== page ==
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Tobacco Giants Responsible for Woman's Lung Cancer Death, Atty Claims as Trial Begins

Posted by Arlin Crisco on May 21, 2018 9:11:38 PM

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West Palm Beach, FL—A tobacco industry scheme to undermine medical evidence of smoking’s risks led to a Florida woman’s fatal cancer, an attorney for the woman’s family said Friday, as trial opened against R.J. Reynolds and Philip Morris. Landi v. R.J. Reynolds, et al. 2008-CV-025814.

“[The] tobacco [industry] wasn’t targeting any one person, they were targeting [the] entire population,” Scott Schlesinger, of Schlesinger Law Offices, P.A., told jurors in describing a marketing campaign he said swayed the smoking decisions of Marion “Betty” Landi and millions of others for decades. "They were shaping, they were broadly shaping, public perception and influencing, subtly but powerfully, with wall-to-wall advertising, and they could shape messages that would broadly influence public opinion.”

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Landi, who was a regular smoker by her early 20s and smoked 1-2 packs of cigarettes a day for decades, died of lung cancer in 1999, at 69. Her husband, Herbert, contends R.J. Reynolds and Philip Morris are responsible for his wife’s death by addicting her to a product that they knew was dangerous.

During his opening Friday, Schlesinger highlighted years of internal tobacco industry documents he said showed a conspiracy to sway smokers’ choices, target women, and cast doubt on the growing weight of evidence surrounding the risks of cigarettes.

Schlesinger said he expected Landi’s family to say she smoked Virginia Slims because they were more "feminine" and filtered brands because they were “safer,” which fell in line with messaging, much of it false, driven by tobacco companies. Schlesinger read from memos in which tobacco executives described filters on cigarettes as “an effective advertising gimmick” and filtration as an “illusion.”

“The tragedy of it was it actually made the cigarettes more dangerous, more deadly,” Schlesinger said. “In any event they knew that filters weren’t working.”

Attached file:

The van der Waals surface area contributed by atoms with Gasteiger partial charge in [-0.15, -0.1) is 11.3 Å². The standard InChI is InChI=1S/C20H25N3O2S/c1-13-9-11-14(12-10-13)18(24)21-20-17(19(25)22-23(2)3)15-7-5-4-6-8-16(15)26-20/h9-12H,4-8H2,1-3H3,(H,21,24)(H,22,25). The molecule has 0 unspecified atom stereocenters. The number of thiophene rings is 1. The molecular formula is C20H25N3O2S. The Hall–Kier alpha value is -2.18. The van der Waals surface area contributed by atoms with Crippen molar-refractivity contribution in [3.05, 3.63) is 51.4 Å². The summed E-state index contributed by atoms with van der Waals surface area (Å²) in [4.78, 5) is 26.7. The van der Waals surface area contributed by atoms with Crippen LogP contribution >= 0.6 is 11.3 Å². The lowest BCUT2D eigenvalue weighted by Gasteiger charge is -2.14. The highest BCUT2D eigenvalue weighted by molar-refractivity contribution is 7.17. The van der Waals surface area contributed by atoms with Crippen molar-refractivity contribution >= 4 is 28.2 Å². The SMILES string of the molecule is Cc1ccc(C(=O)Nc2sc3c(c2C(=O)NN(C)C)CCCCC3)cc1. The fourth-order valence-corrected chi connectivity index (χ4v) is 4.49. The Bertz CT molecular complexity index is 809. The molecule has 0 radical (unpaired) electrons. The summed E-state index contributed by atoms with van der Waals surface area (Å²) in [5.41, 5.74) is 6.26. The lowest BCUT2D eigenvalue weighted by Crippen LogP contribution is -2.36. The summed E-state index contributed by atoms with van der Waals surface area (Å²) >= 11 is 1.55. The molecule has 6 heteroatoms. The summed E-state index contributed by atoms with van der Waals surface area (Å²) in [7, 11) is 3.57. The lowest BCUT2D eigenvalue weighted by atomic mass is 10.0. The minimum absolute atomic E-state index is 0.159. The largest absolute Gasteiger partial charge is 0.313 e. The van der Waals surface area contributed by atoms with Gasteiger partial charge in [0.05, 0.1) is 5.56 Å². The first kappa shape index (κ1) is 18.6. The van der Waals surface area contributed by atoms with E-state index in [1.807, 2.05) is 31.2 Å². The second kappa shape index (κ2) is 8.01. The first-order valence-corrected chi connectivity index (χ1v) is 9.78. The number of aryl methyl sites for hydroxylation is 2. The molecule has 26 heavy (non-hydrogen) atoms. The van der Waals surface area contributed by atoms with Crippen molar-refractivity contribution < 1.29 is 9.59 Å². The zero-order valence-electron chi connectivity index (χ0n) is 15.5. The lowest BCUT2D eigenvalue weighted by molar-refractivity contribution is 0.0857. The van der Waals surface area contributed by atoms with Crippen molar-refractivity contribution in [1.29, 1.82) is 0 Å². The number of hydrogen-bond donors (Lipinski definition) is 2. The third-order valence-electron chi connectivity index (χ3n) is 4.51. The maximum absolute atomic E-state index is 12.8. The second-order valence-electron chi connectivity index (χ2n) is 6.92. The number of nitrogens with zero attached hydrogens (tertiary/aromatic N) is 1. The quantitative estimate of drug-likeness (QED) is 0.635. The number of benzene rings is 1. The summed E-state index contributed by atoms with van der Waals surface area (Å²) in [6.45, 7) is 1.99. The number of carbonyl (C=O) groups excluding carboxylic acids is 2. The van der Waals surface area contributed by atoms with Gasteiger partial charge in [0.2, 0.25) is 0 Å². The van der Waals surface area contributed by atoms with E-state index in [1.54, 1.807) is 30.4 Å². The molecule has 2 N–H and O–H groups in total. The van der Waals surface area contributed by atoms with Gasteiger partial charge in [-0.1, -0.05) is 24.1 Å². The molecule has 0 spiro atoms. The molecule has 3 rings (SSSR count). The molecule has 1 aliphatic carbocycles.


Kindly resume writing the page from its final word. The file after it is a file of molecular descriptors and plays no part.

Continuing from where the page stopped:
The case is one of thousands of Florida’s so-called Engle progeny lawsuits against the nation’s tobacco companies. They stem from a 2006 Florida Supreme Court decision decertifying Engle v. Liggett Group Inc., a class-action tobacco suit originally filed in 1994. Although the state’s supreme court ruled that Engle-progeny cases must be tried individually, it found plaintiffs could rely on certain jury findings in the original case, including the determination that tobacco companies had placed a dangerous, addictive product on the market and had conspired to hide the dangers of smoking through much of the 20th century.

To be entitled to damages, however, each plaintiff must, at a minimum,  prove addiction that led to a smoking-related disease, such as lung cancer.

As openings continued Monday, the defense argued Landi knew of smoking’s dangers for years but did not try to quit in time to prevent her cancer. In his opening statement, King & Spalding’s Randall Bassett, representing Reynolds, told jurors Herbert Landi would acknowledge he and his wife had seen and understood warnings on cigarette packs for decades before Landi tried to quit. “What we’re left with is at least more than two decades—the 1950s, the 1960s, even into the 1970s—where Mrs. Landi has information about the dangers of smoking, understands that information, makes no effort to quit whatsoever, even despite her own husband quitting smoking,” Bassett said. “Had Mrs. Landi [taken] steps toward quitting at the same time Mr. Landi did, or even later into the 1960s, or even into the 1970s... she wouldn’t have gotten a cancer in 1994, and certainly not the cancer that plaintiffs claim here was caused by smoking.”

Philip Morris’ attorney, Andrew Brenner, of Boies Schiller, agreed and challenged the argument that addiction drove Landi to smoke. During his opening Monday, Brenner said that, while plaintiffs were expected to offer evidence Landi failed in several quit attempts, “The [family members] all agree that the first time Ms. Landi, not for anyone else, but for herself, made the decision that she was going to quit smoking, she put down her cigarettes cold turkey and didn’t smoke again,” Brenner said. “She did it cold turkey on the day when she decided that it was what she wanted to do.”

Trial is expected to last into next week.

Email Arlin Crisco at acrisco@cvn.com

Related Information:

Herbert Landi is represented by Scott Schlesinger, Jonathan Gdanski, Steven Hammer, and Brittany Chambers, of Schlesinger Law Offices, P.A.

R.J. Reynolds is represented by Randall Bassett, Kathryn Lehman, Val Leppert, and Lindsay Macon, of King & Spalding.

Philip Morris is represented by Andrew Brenner, of Boies, Schiller & Flexner.

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Topics: Landi v. R.J. Reynolds, tobacco, Florida, Engle Progeny